Written by Ben Rosholt, Wealth Advisor
I am astounded by how quickly my way of life has changed! Two weeks ago, Meghan and I ventured into the Canadian wilderness for a ski trip that I had been planning for 2 years. While we had limited access to television and internet, we didn’t use it much. The skiing and scenery were enough entertainment. Additionally, one of the guests in the lodge was a neurosurgeon who told me that this virus was much less of a crisis than smoking, automobile accidents or prescription opioids. However, upon returning to the Calgary airport to fly home we were startled by what we saw. In a city of 1.2 million people, the airport was empty. Uh oh!
My team and I have been trying to be proactive in reaching out to you. With the speed of the developments, I want to make sure I am getting information to you in a timely manner. My new plan is to continue the calls and supplement with weekly updates via email.
For those who are in the accumulation phase, this is one of many economic disruptions that you will experience. For those of you in the distribution phase, this is one of many economic disruptions you will experience.
Are you thinking, “Wait? That’s the same thing!”? True. I have no doubt in my mind that we will have future economic disruptions. I am not saying this because I have any clairvoyance but rather because it is a normal part of the economy. You can see this plainly in the chart. The vertical gray bars represent recessions. Going back to 1900, the average time between recessions is 48 months. Further, recessions typically last around 15 months. So, yes, unless you don’t plan to be around in 5 years, you need to be prepared for the next one.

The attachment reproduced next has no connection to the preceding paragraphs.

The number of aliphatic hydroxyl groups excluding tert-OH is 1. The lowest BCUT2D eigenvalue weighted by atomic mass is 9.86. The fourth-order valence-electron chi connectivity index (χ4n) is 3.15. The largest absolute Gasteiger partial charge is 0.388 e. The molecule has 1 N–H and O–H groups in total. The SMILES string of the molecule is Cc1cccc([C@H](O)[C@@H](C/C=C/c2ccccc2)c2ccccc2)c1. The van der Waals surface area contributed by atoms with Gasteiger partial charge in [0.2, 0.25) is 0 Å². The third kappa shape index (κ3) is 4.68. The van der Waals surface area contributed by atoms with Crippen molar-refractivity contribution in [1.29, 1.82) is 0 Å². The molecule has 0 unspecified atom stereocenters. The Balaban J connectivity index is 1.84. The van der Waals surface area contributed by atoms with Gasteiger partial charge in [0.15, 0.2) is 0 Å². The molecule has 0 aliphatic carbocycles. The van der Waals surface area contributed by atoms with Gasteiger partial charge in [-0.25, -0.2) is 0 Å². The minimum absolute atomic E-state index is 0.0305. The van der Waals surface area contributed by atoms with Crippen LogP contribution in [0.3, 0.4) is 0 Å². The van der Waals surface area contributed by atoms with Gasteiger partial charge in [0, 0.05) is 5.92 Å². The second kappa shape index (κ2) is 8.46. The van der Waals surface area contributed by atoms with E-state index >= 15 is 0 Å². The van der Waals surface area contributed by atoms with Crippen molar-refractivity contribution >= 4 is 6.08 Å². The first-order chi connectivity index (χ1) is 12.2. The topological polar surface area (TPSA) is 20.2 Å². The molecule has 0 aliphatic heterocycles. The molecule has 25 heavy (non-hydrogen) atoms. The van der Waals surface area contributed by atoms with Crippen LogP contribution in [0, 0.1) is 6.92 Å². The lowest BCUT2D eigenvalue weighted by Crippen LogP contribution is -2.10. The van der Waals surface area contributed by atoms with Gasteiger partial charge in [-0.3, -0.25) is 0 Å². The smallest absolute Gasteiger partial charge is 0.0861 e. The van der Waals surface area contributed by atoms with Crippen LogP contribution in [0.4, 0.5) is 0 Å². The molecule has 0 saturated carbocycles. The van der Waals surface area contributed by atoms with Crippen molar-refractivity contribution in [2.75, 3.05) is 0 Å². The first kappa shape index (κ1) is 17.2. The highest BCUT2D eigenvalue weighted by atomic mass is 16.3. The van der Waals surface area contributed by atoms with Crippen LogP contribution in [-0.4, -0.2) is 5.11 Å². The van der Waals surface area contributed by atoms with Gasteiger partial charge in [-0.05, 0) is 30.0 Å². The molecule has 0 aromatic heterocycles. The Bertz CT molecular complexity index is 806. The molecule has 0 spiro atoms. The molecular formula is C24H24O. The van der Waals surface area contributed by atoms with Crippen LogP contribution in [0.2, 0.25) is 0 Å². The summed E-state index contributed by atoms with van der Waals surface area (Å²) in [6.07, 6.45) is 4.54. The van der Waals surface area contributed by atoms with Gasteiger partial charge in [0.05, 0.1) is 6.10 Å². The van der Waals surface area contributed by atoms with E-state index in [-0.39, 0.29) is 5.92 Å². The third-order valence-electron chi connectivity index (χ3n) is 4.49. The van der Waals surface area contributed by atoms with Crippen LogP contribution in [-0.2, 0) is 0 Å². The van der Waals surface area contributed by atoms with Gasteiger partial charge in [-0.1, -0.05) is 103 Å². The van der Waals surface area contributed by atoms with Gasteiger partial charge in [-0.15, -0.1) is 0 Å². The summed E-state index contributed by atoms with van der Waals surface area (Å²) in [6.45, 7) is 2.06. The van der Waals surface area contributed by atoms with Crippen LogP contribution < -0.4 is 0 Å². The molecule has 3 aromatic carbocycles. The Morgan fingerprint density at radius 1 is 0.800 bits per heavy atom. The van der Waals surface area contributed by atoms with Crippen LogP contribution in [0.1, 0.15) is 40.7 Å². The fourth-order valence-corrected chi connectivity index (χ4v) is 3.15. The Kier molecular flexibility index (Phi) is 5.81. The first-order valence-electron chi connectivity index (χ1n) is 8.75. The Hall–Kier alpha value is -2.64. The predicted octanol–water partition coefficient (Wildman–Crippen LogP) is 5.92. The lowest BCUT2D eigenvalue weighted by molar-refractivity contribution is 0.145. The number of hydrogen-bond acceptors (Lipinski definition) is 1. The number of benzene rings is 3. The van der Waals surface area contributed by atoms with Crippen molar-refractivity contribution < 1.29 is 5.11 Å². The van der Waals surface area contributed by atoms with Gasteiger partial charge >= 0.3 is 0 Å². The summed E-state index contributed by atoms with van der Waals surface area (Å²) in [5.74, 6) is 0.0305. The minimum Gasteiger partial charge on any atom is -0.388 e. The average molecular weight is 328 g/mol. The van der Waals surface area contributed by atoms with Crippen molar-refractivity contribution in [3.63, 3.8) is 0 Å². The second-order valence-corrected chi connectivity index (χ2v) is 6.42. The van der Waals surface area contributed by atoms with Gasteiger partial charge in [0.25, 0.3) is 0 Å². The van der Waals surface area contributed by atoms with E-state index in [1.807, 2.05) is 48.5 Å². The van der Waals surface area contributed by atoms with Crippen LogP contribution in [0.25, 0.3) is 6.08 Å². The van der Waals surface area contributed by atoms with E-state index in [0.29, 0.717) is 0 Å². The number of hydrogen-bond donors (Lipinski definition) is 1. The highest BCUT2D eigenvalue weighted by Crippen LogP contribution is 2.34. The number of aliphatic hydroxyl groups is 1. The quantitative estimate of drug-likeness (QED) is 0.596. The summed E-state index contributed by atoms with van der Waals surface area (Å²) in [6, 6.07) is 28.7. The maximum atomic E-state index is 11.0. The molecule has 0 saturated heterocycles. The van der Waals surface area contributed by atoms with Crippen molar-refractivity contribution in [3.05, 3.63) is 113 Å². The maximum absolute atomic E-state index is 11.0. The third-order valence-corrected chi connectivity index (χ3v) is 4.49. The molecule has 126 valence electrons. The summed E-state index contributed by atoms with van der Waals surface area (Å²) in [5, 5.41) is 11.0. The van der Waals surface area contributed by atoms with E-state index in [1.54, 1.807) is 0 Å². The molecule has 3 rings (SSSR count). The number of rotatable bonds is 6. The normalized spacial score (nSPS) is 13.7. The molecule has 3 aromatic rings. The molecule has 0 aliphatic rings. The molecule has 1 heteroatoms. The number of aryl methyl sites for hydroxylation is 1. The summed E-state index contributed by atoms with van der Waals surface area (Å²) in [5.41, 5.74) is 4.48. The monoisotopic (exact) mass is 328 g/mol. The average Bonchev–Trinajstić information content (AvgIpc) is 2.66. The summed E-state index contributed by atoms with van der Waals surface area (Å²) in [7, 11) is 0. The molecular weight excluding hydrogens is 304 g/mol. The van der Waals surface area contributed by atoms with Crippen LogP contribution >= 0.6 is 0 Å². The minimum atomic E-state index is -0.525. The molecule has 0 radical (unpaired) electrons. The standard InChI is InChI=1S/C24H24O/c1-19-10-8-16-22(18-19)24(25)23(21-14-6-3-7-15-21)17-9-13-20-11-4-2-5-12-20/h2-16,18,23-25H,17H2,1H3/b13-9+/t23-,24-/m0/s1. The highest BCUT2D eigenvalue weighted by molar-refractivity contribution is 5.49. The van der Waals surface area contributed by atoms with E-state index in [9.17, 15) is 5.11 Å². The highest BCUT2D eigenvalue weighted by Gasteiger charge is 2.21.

I am getting 2 questions. “Am I ok?” and “Should we do anything?”
These are excellent questions! The answers are very much dependent on your circumstances and the strength of your financial plan. But what I can answer is how we arrive at answering these questions. Because we cannot predict the future, we use the past as a guide. If we know that the average recession is 15 months, then we know that we need to be able to have enough money in low/no volatility investments to support your cash needs for that time. We also know that “average” may not be good enough. A good example of that is the Financial Crisis of 2008. In that situation, 53 months elapsed from the beginning of the recession to the time when the economy had fully recovered. That is clearly much longer than the average…which makes sense since it was the second worst economic event of our nation’s 244-year history. For this reason, unless you have explicitly told us you would like to be more aggressive, we have prepared your plan to weather a storm of similar destructive strength. Therefore, when you ask, “Am I ok?” or “Should we be doing anything?” I am responding with the sentiment that we are prepared.
I am happy to discuss the strategy or answer any of your questions. It’s not a burden! It is, literally, my job!
On a side note, I would sure like to ask the neurosurgeon if he continues to stand by his statement. I think I’ll get a second opinion.